Medicalized marijuana

| Comments (1) | Pharma
William Saletan has a confusing article in Slate about GW Pharma's new cannabis-based product, Sativex:
Sativex is a cannabinoid pharmaceutical product standardized in composition, formulation, and dose, administered by means of an appropriate delivery system, which has been, and continues to be, tested in properly controlled preclinical and clinical studies. Crude herbal cannabis in any form--including a crude extract or tincture--is none of those things.
So there. Sativex isn't pot. It's a carefully refined derivative: "Once the plants have matured, they are harvested and dried. GW then extracts the cannabinoids and other pharmacologically-active components ... [to] arrive at a pharmaceutical grade material." Patients are further expected to regulate their intake to separate pot's approved effects--relief of pain and spasms--from its unapproved effects:
By careful self-titration (dose adjustment), most patients are able to separate the thresholds for symptom relief and intoxication, the 'therapeutic window', so enabling them to obtain symptom relief without experiencing a 'high'.

...

Every feat of re-engineering challenges our moral and legal assumptions. In the case of Sativex, two positions are under attack: the left's lazy tolerance of recreational marijuana in the guise of legalizing medical marijuana and the right's opposition to medical marijuana on the grounds that it's just a pretext. By refining, isolating, and standardizing pot's medicinal effects, pharmaceutical companies are showing us how to separate the two uses. Are you for symptom relief or getting stoned? That used to be a fuzzy question. Now it's concrete: Do you want the reefer or the spray?

As far as I can tell from the above, the story is that Sativex does get you high if you take enough; it's just that they're packaged it in a such a way that it's easy to take a small enough dose that it relieves whatever symptoms you allegedly have without getting you high. On the other hand, if you take a higher dose, presumably you do get high. But of course, the same thing is true of pharmaceutical opioids as well, and people abuse them. To the extent to which we have deterred such abuse it's because we have found opioids which provide pain relief with less euphoria and/or we've adulterated them so it's unsafe to take enough to get really high (e.g., the acetaminophen in vicodin). And of course we still have plenty of abuse of high-end opioids like demerol. I don't see any evidence that either of these has happened with Sativex.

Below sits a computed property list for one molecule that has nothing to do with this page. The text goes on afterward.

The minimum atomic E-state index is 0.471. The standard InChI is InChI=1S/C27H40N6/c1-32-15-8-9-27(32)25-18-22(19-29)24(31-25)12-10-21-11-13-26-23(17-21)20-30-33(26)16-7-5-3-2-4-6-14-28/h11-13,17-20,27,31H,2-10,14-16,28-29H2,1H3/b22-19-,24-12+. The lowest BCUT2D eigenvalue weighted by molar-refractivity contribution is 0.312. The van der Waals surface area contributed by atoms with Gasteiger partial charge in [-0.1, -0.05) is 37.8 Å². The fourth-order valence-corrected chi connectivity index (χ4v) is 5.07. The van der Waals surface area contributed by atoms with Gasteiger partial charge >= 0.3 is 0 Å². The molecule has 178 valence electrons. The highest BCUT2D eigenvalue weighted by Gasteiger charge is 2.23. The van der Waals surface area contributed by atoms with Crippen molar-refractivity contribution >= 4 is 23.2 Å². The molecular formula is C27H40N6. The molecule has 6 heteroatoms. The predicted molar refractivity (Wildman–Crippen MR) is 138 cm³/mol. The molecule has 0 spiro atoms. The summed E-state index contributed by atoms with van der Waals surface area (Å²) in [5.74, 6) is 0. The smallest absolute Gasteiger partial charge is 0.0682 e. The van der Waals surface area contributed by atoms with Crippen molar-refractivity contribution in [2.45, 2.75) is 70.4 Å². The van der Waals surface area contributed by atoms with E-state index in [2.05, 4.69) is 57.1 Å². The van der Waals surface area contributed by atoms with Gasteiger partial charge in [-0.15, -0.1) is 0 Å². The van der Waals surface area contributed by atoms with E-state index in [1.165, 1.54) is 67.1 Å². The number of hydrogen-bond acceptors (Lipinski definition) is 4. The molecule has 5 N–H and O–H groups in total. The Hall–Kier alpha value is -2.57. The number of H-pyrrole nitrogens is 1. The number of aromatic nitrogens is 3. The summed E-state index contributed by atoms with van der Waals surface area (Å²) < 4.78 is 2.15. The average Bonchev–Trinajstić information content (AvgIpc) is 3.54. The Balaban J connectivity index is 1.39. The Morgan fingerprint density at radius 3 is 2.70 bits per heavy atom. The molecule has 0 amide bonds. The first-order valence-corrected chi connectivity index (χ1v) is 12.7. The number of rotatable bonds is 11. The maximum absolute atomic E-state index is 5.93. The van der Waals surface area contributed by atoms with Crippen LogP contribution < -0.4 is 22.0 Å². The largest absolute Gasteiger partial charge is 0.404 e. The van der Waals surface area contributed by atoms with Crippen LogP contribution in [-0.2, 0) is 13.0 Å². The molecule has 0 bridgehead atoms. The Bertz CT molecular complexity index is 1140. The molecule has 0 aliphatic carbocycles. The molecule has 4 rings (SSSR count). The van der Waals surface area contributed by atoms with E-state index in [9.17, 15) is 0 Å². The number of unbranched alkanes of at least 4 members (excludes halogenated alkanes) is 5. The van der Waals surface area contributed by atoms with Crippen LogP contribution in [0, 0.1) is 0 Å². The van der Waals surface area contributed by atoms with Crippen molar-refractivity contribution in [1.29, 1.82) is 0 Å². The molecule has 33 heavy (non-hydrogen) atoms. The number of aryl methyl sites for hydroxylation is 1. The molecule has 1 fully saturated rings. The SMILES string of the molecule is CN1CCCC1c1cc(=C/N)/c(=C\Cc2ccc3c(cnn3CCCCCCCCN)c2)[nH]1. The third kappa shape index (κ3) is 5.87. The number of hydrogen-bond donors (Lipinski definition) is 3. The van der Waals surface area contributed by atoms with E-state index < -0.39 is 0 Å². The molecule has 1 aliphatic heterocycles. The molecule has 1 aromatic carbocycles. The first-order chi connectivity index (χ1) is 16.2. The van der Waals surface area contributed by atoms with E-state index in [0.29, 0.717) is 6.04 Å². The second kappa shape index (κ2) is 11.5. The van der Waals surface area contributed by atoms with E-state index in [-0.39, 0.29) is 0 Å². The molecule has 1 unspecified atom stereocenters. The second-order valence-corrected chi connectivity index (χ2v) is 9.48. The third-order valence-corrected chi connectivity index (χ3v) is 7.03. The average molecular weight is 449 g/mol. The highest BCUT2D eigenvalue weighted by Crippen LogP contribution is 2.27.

Maybe I'm missing something, but I don't see how this usefully divides the world between people who are in favor of getting high and people who are in favor of symptom relief. On the contrary, Sativex seems like a new cool way to get high without the inconvenience of lighters, coughing, smelling like smoke, etc. I'm sure there are some people who like the ritual of actually smoking pot, but I suspect most would be perfectly happy to skip that and just get high. How exactly does being able to buy the active ingredients at Walgreens discourage use by stoners?

1 Comments

Cost, most likely. That, plus the packaging will be really, really unhip. Marketing is seriously a big factor in getting high.

Having said that, and as someone who doesn't get high any more, I am very appreciative of efforts to make dosages for sick people more manageable. For example, if I have to go through a treatment with the side effects of huge nausea and pain, I would prefer this to the hit-and-miss anti-nausea drugs plus an opiate.

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